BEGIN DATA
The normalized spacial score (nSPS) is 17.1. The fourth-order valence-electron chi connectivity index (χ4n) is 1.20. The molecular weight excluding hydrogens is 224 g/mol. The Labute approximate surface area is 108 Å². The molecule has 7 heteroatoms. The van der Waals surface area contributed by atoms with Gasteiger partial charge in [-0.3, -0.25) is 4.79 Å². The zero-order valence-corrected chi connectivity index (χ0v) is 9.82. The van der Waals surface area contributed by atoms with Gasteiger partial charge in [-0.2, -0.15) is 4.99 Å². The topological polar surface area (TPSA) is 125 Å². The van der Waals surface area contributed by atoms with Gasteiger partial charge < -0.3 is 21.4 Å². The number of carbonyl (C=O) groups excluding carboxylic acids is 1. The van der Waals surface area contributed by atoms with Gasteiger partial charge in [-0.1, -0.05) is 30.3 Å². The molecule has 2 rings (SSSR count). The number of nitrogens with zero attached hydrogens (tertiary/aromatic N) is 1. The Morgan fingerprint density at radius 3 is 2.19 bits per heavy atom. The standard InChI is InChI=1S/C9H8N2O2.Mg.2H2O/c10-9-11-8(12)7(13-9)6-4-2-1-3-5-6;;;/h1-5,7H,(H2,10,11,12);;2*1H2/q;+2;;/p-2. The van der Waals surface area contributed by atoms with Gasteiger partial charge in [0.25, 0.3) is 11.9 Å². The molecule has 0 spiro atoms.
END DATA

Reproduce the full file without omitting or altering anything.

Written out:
The normalized spacial score (nSPS) is 17.1. The fourth-order valence-electron chi connectivity index (χ4n) is 1.20. The molecular weight excluding hydrogens is 224 g/mol. The Labute approximate surface area is 108 Å². The molecule has 7 heteroatoms. The van der Waals surface area contributed by atoms with Gasteiger partial charge in [-0.3, -0.25) is 4.79 Å². The zero-order valence-corrected chi connectivity index (χ0v) is 9.82. The van der Waals surface area contributed by atoms with Gasteiger partial charge in [-0.2, -0.15) is 4.99 Å². The topological polar surface area (TPSA) is 125 Å². The van der Waals surface area contributed by atoms with Gasteiger partial charge < -0.3 is 21.4 Å². The number of carbonyl (C=O) groups excluding carboxylic acids is 1. The van der Waals surface area contributed by atoms with Gasteiger partial charge in [-0.1, -0.05) is 30.3 Å². The molecule has 2 rings (SSSR count). The number of nitrogens with zero attached hydrogens (tertiary/aromatic N) is 1. The Morgan fingerprint density at radius 3 is 2.19 bits per heavy atom. The standard InChI is InChI=1S/C9H8N2O2.Mg.2H2O/c10-9-11-8(12)7(13-9)6-4-2-1-3-5-6;;;/h1-5,7H,(H2,10,11,12);;2*1H2/q;+2;;/p-2. The van der Waals surface area contributed by atoms with Gasteiger partial charge in [0.25, 0.3) is 11.9 Å². The molecule has 0 spiro atoms.